This course is an introductory environmental science course with no prerequisites. The course offers an in-depth examination of a variety of local, regional and global environmental concerns. The course focuses on the effects that human societies have on the physical environment and the global biosphere. Topics include human population distribution, growth rates and population explosion, erosion and contamination of soil resources, degradation of water resources, air pollution, global climate change, waste management, biodiversity and deforestation.
(A requirement that must be completed before taking this course.)
Upon successful completion of the course, the student should be able to:
- Analyze the current environmental issues, such as human population growth, soil erosion, species extinction, global warming, air pollution and water pollution.
- Explain the complexity of the current environmental concerns.
- Explain the need for an interdisciplinary approach to the solution of these complex problems.
- Explain the difficulty in developing universally acceptable solutions to the existing problems.
- Construct a simple model and a more complex model of relationships among population, resource use, technology, environmental degradation and pollution.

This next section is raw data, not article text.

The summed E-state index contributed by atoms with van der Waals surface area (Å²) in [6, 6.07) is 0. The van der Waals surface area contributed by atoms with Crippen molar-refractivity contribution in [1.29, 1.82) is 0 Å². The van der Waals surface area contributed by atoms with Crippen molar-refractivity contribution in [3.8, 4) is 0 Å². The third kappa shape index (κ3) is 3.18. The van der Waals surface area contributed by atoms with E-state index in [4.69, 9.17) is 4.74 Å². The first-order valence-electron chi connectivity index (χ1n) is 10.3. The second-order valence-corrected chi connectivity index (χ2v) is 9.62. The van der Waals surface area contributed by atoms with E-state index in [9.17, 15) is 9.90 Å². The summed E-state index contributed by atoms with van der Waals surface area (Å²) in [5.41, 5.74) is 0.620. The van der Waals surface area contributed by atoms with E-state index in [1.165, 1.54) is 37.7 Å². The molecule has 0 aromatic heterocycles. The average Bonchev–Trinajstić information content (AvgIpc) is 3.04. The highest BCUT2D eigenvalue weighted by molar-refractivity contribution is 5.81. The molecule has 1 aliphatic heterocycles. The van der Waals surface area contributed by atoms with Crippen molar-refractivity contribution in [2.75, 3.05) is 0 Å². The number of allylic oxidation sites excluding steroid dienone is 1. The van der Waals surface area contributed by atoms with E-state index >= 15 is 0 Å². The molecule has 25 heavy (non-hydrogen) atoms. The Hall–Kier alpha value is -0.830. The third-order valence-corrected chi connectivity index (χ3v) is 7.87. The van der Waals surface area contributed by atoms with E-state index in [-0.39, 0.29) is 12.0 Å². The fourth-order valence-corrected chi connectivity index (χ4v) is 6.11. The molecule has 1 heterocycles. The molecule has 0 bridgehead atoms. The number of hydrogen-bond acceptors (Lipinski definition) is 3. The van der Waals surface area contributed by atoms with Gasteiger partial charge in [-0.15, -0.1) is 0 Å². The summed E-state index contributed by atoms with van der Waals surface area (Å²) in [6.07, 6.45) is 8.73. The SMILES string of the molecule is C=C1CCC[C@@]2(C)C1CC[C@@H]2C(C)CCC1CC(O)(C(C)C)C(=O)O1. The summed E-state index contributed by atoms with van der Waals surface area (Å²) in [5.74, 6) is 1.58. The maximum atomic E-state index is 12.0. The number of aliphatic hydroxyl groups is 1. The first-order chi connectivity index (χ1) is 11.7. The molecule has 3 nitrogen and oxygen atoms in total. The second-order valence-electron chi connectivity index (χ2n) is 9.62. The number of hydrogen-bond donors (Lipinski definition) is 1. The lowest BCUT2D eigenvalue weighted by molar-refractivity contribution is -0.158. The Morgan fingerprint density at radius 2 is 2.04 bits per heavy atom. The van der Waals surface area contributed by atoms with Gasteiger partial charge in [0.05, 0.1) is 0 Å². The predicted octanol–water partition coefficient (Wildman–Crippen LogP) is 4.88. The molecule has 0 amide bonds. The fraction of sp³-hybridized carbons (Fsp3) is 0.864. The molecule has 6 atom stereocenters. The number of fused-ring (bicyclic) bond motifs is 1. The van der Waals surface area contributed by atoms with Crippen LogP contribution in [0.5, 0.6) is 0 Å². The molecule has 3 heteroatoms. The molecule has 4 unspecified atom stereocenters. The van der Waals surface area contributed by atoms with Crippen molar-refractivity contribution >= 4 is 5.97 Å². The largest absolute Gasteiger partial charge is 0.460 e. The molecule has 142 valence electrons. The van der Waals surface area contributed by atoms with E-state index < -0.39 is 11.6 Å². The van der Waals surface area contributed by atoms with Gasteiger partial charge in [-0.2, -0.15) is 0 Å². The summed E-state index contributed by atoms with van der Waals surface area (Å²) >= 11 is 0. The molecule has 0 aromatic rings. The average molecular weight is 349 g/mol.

- Integrate economics into the formulation of environmental policy.
- Evaluate the ecosystem approach and the species approach that can be used to preserve biodiversity.
- Summarize trends in global food production and food distribution.
- Analyze spatial data using geographic information system computer models.
- Evaluate the pros and cons of energy resources, including the use of fossil fuels, solar power, wind conversion energy, and biomass.
- Analyze demographic, economic, natural resource, and transportation data to recommend a sustainable development strategy for a country.
Currently no sections of this class are being offered.